Beijing [China], March 5, (ANI): Even as more than three months have passed ever since the Chinese youth took to the streets to demonstrate against President Xi Jinping's 'Zero-Covid' policy in November 2022, their arrest continue to happen, reported Voices Against Autocracy.
Unfortunately, many of the protesters who took part in the November 2022 street demonstrations in China against President Xi Jinping's "Zero-Covid" policy are no longer alive. Not only the public memory of these events is fading, but it's possible that the protests themselves may be forgotten in China as a result of China's harsh treatment of the protestors.
According to estimates, more than 100 arrests have taken place since the rallies, and thousands of people are being investigated for taking part in the White Paper protests. In the dark, tens of thousands of people protested Covid's stringent restrictions around China by holding up blank white sheets.
The ruling Communist Party of China (CPC) and its leader Xi Jinping displayed a rare show of criticism against the protesters.
Since then, the rallies have received less media coverage, and Chinese authorities have taken every legal measure at their disposal to detain young professionals who were merely expressing their anger at the Chinese government for failing to tackle the Covid pandemic.
China's police made a number of arrests in the New Year; some sources put the number at over 100. Since several of the protesters had studied in the US and UK, international rights organisations and foreign institutions have been calling for their release, read a report in Voices Against Autocracy.
Even lists of purported arrests, including those who participated in protests in Beijing and other cities including Shanghai, Guangzhou, and Nanjing, have been made public by activist groups.
The majority of the inmates in Beijing belonged to an informal group of friends who enjoyed the arts and frequently hung out at book clubs, movie screenings, and talks. The majority of them have advanced degrees, and they include writers, journalists, musicians, teachers, and people working in the financial sector.
Reporters Without Borders says that four of the inmates, including Li Siqiare journalists, called their detention "one more chilling warning to those who feel that real information should be reported even when it violates the government narrative."Human Rights Watch (HRW) remarked in response to the incident, "Young people in China are paying a terrible price for daring to speak up for freedom and human rights." HRW further stated that the authorities had threatened the detainees' friends and attorney.
According to a report in Voices Against Autocracy, on November 27, 2022, a number of women participated in a peaceful vigil held along the Liangma River in Beijing. A number of impromptu memorial services were organised around China to honour the victims of an apartment fire in Urumqi that stunned the nation and many people believed the victims could not have escaped due to Covid restrictions.
The vigil evolved into a nonviolent protest as participants held blank pieces of paper as a sign of dissatisfaction.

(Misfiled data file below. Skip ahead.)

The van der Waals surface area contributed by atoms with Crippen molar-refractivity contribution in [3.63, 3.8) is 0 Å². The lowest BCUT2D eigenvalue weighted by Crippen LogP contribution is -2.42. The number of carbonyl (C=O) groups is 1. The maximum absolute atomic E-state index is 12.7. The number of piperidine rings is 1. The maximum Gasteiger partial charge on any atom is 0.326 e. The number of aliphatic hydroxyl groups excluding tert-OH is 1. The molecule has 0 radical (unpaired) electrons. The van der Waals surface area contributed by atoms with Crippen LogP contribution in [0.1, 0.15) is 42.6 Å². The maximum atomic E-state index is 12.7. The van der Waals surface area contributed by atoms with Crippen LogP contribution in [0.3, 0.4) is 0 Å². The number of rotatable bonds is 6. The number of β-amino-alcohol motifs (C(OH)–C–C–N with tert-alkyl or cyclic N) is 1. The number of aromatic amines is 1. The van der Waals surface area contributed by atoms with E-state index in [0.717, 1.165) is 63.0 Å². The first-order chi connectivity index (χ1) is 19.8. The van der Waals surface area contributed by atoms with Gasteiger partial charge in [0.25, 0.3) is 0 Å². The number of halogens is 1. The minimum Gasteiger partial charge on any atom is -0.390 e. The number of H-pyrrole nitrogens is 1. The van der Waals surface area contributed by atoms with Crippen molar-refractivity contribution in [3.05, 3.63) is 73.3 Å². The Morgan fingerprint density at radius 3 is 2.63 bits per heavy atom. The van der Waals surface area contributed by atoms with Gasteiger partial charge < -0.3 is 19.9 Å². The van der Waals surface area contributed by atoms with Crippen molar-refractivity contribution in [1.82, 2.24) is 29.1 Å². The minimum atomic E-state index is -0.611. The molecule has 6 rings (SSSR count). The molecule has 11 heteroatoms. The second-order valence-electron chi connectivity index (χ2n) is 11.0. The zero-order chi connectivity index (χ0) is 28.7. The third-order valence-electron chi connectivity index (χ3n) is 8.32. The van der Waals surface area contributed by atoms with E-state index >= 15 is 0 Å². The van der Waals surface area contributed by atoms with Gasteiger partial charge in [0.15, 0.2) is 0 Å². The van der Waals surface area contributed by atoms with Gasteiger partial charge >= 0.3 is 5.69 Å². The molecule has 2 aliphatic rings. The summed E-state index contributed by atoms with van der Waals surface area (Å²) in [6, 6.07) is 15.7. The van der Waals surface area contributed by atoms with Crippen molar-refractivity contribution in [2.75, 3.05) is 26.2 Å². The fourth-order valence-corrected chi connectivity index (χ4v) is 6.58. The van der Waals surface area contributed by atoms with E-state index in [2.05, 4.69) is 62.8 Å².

Knowing well how quickly China is known to put an end to protests, none of those who took part gave much thought to the anticipated response of the Chinese government and, as a result, did nothing to conceal their identities.
In meetings with European diplomats, China's leader Xi Jinping originally dismissed the vigils as the work of a few "frustrated student demonstrators." But, after that, Chinese authorities started utilising surveillance cameras and face recognition software to locate demonstrators and checked the phones of those who had been detained. The Ministry of Public Security could have located the protesters rather quickly.
A Telegram group created by one of the prisoners grew from a few members to more than sixty. Many of them made use of telephones that were registered in their actual names. Through December and January, it seemed like the number of arrests increased as more friends were taken into custody one by one. By the middle of December 2022, the protestors' public narrative in China had changed. this narrative had not before been mentioned in official outlets. Without any supporting evidence, national bloggers on the internet alleged (NPR January 11, 2023) that foreign meddling was to blame for the upheaval. Several Chinese leaders promoted the idea that foreign nations were to blame, Voices Against Autocracy reported.
The issue is that the CPC responds to protests by arresting people and typically making them "disappear," believing that any type of protest is directed against the Party.
In what human rights activists refer to as "killing the chicken to scare the monkey," observers feel that authorities are trying to make a statement with the arrests. The Chinese government appears to be searching for those they consider primary organisers and leaders. The Chinese government also wants to blame "Western hostile forces" for the protests.
It further highlights China's mistrust of the women's rights movement since many of the detained at present are female and have apparently been asked about supporting feminist causes. The CPC wanted to forget about the A4 protests, which peacefully criticised President Xi Jinping and his policies and were noteworthy for their occurrence.
It further highlights China's mistrust of the women's rights movement since many of the detained at present are female and have apparently been asked about supporting feminist causes. The CPC wants to forget about the A4 protests, which peacefully criticised President Xi Jinping and his policies and were noteworthy for their occurrence.
The issue is that Chinese individuals are being detained without their consent and do not even have the right to protest. The world needs to be on guard and defend the rights of peacefully protesting Chinese citizens, Voices Against Autocracy reported. (ANI)